Craig Venter's Fourth Generation Biofuels From Algae

I first heard Craig Venter discuss so-called "fourth generation biofuels" during a presentation he gave at TED, where he predicted fourth generation biofuels would exist within 18 months.  Venter's new company, Synthetic Genomics, is genetically modifying photosynthetic algae to cause it to secrete oil.  These genetically modified organisms will combine C02 and sunlight to create an oil that is passed through the membrane of the algae and into the water were it can be collected.  If successful, this will be a revolutionary method of creating biofuel. Current algae fuel methods require the algae to be harvested, dried, and then the algae is somehow either mechanically separated from its oil and processed or gasified.  With Venter's method, the algae not only does not have to be dried and separated from the oil, it doesn't even have to be harvested.  The algae excretes the oil and the oil is collected.  So rather than spend energy continually growing new algae crops, a stable population of algae spends its energy producing and excreting oil.


By far, this is the most promising scenario for algae fuel that I have heard.  However, few details have been divulged and it is difficult to know how much progress has actually been made. Today,  Popular Mechanics posted a brief interview with Craig Venter describing fourth generation biofuels.  The good parts of the interview are excerpted below, the rest of the interview is rather tedious as Venter expresses his total buy-in to the man made global warming hypothesis and how great he thinks Jimmy Carter was as a President.
And the fourth-generation fuels?

We're using a unique type of algae that we've genetically engineered to turn sunlight and CO2 into C8 and C10 and larger lipids. The people that initially grew algae viewed it as farming—you know, you grow a bunch of algae and then you harvest it. But it's totally different if the algae are chemical factories. Ours continuously secrete these molecules, so we get constant production of something that can basically be used right away as biodiesel.

So they perform better than traditional biofuels—but will they actually be better for the environment?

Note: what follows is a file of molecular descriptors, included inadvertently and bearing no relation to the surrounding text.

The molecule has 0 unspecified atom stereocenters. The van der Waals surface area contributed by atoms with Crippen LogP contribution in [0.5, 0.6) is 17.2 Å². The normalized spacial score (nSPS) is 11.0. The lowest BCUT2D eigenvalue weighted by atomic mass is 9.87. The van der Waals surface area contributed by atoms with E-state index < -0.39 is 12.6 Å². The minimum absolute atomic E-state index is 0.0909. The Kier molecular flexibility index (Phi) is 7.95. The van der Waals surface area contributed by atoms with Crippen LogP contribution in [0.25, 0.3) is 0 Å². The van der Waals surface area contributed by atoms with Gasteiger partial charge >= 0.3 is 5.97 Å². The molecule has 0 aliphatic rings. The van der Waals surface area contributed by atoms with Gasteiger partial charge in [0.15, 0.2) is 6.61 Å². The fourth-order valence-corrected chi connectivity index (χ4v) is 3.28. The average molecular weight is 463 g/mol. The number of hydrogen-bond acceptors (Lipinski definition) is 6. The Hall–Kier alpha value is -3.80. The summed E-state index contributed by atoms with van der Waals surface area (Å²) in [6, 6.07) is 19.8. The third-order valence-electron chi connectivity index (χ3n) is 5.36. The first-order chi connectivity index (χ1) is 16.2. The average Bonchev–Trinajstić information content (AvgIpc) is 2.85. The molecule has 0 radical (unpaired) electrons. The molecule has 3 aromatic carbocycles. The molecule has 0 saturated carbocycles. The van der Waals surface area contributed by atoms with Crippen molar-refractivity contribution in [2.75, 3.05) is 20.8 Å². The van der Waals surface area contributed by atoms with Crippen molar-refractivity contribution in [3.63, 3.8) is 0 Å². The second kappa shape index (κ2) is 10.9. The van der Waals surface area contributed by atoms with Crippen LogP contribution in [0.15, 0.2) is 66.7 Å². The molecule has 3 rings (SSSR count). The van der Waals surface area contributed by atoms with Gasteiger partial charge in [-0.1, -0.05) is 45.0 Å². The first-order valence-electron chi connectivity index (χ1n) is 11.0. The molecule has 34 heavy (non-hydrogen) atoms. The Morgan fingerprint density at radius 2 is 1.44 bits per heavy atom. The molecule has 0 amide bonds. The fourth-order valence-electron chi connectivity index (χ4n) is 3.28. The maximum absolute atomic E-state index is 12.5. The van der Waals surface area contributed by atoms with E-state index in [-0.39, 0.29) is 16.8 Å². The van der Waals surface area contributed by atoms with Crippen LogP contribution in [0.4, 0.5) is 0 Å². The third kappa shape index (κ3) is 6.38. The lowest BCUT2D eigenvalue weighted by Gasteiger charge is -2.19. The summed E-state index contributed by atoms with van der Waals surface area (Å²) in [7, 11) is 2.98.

Because we actually have to feed them concentrated CO2, we can take CO2 streams from power plants, cement plants and other places. People view CO2 as a contaminant—they want to bury it in the ground or pump it into wells to hide or sequester it. We want to take all that waste product and convert it into fuel.

When do you hope to have these fuels in people's cars?

Our goal is to have multiple things on the market within five years. We're looking now at how to scale this up. Our molecules are much higher energy density [than ethanol], but even so we need to produce hundreds of billions of gallons if we're really going to make a dent in oil use.
Trying to read between the lines, it sounds as if Synthetic Genomics already has the modified algae that secrete the oils they are interested in manufacturing and they are now looking for a way to grow this organism on a commercial basis.  At any rate, developments regarding this technology are eagerly awaited.

5 comments:

Anonymous

August 17, 2009 at 2:01 PM

It's not really necessary- or indeed, probably economically viable- to cause the algae to secrete oil into the surrounding fluid to be collected- it is more cost-effective to simply extract as much oil as possible by mechanical means, then regrow the algae stock.

Biofuel can be comprised of almost any oil from an organic source. Plants do make oil naturally. Compress the plant, and squeeze out the oil. Algae are no different, so it's not that Venter et al are actually making the algae do something entirely unnatural. What they want to do is to increase the efficiency of production by engineering them to be hardier, and produce more oil. The buzz of excitement about them is that they are potentially far easier to grow than crop plants currently used for biofuel (don't require arable land, for example), and can produce a higher oil yield per mass than higher plants.

Anonymous

August 17, 2009 at 2:04 PM

Ha. Sorry, my mistake. I'm just revamping an article on algal biofuels I wrote a couple of months ago. Now on further investigation, I see Venter really is trying to make the algae produce oils into the surrounding fluid. As a cocky former biologist, I had thought the concept sounded incredibly unlikely...

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January 11, 2011 at 1:44 PM

so a new genetic combination, and this is one is based in CO2? well maybe finally we have something to spend all the CO2 in this world.

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January 10, 2012 at 2:03 PM

even though the biofuels are a very nice idea, I think that we will not see that any time soon since there are many big interests in this fuel business